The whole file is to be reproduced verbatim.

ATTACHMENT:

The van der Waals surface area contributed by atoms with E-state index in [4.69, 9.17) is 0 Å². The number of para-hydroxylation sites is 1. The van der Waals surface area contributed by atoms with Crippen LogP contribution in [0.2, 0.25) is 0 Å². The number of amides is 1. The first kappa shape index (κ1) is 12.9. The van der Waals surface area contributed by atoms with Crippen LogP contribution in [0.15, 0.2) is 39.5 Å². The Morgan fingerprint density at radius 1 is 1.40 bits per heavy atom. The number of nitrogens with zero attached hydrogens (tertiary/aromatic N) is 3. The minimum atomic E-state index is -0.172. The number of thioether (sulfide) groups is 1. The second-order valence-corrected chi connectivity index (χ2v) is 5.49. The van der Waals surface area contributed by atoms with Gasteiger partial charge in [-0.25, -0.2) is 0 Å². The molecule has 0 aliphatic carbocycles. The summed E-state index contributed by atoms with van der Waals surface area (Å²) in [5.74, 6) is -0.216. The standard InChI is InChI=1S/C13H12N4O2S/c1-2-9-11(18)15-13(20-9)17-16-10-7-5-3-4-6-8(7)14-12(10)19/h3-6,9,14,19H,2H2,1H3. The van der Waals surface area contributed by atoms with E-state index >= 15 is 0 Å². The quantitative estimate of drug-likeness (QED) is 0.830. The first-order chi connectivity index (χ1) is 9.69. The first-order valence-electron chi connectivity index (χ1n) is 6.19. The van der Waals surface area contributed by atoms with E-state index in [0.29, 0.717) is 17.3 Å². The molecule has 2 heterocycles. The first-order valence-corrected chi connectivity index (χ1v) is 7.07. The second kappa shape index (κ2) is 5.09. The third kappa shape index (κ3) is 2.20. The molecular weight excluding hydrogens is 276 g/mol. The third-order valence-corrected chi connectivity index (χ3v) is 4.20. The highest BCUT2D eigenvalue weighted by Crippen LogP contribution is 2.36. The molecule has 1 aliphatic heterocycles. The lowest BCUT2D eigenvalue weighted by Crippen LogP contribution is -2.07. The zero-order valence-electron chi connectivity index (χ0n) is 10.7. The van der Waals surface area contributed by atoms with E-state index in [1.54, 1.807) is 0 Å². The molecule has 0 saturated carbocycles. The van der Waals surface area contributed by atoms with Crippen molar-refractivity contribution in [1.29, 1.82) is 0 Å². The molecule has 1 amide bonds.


The van der Waals surface area contributed by atoms with E-state index in [4.69, 9.17) is 0 Å². The number of para-hydroxylation sites is 1. The van der Waals surface area contributed by atoms with Crippen LogP contribution in [0.2, 0.25) is 0 Å². The number of amides is 1. The first kappa shape index (κ1) is 12.9. The van der Waals surface area contributed by atoms with Crippen LogP contribution in [0.15, 0.2) is 39.5 Å². The Morgan fingerprint density at radius 1 is 1.40 bits per heavy atom. The number of nitrogens with zero attached hydrogens (tertiary/aromatic N) is 3. The minimum atomic E-state index is -0.172. The number of thioether (sulfide) groups is 1. The second-order valence-corrected chi connectivity index (χ2v) is 5.49. The van der Waals surface area contributed by atoms with Gasteiger partial charge in [-0.25, -0.2) is 0 Å². The molecule has 0 aliphatic carbocycles. The summed E-state index contributed by atoms with van der Waals surface area (Å²) in [5.74, 6) is -0.216. The standard InChI is InChI=1S/C13H12N4O2S/c1-2-9-11(18)15-13(20-9)17-16-10-7-5-3-4-6-8(7)14-12(10)19/h3-6,9,14,19H,2H2,1H3. The van der Waals surface area contributed by atoms with E-state index >= 15 is 0 Å². The quantitative estimate of drug-likeness (QED) is 0.830. The first-order chi connectivity index (χ1) is 9.69. The first-order valence-electron chi connectivity index (χ1n) is 6.19. The van der Waals surface area contributed by atoms with E-state index in [0.29, 0.717) is 17.3 Å². The molecule has 2 heterocycles. The first-order valence-corrected chi connectivity index (χ1v) is 7.07. The second kappa shape index (κ2) is 5.09. The third kappa shape index (κ3) is 2.20. The molecular weight excluding hydrogens is 276 g/mol. The third-order valence-corrected chi connectivity index (χ3v) is 4.20. The highest BCUT2D eigenvalue weighted by Crippen LogP contribution is 2.36. The molecule has 1 aliphatic heterocycles. The lowest BCUT2D eigenvalue weighted by Crippen LogP contribution is -2.07. The zero-order valence-electron chi connectivity index (χ0n) is 10.7. The van der Waals surface area contributed by atoms with E-state index in [1.54, 1.807) is 0 Å². The molecule has 0 saturated carbocycles. The van der Waals surface area contributed by atoms with Crippen molar-refractivity contribution in [1.29, 1.82) is 0 Å². The molecule has 1 amide bonds.